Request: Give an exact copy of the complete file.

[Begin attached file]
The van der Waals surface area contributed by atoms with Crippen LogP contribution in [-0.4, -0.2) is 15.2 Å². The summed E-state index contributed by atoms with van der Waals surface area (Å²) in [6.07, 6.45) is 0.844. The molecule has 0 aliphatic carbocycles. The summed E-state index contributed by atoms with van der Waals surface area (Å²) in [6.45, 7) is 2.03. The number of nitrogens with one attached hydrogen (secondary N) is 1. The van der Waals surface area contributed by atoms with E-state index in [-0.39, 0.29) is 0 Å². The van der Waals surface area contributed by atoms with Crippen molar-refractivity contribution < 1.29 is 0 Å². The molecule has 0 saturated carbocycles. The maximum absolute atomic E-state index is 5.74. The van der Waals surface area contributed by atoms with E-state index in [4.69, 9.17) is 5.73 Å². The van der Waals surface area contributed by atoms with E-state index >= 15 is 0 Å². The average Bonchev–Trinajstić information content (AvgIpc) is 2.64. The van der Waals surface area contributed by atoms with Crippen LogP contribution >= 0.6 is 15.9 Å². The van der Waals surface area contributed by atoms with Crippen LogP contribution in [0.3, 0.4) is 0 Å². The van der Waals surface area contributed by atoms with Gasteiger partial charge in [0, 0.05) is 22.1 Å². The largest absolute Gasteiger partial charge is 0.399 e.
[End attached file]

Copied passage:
The van der Waals surface area contributed by atoms with Crippen LogP contribution in [-0.4, -0.2) is 15.2 Å². The summed E-state index contributed by atoms with van der Waals surface area (Å²) in [6.07, 6.45) is 0.844. The molecule has 0 aliphatic carbocycles. The summed E-state index contributed by atoms with van der Waals surface area (Å²) in [6.45, 7) is 2.03. The number of nitrogens with one attached hydrogen (secondary N) is 1. The van der Waals surface area contributed by atoms with E-state index in [-0.39, 0.29) is 0 Å². The van der Waals surface area contributed by atoms with Crippen molar-refractivity contribution < 1.29 is 0 Å². The molecule has 0 saturated carbocycles. The maximum absolute atomic E-state index is 5.74. The van der Waals surface area contributed by atoms with E-state index in [4.69, 9.17) is 5.73 Å². The van der Waals surface area contributed by atoms with E-state index >= 15 is 0 Å². The average Bonchev–Trinajstić information content (AvgIpc) is 2.64. The van der Waals surface area contributed by atoms with Crippen LogP contribution >= 0.6 is 15.9 Å². The van der Waals surface area contributed by atoms with Crippen LogP contribution in [0.3, 0.4) is 0 Å². The van der Waals surface area contributed by atoms with Gasteiger partial charge in [0, 0.05) is 22.1 Å². The largest absolute Gasteiger partial charge is 0.399 e.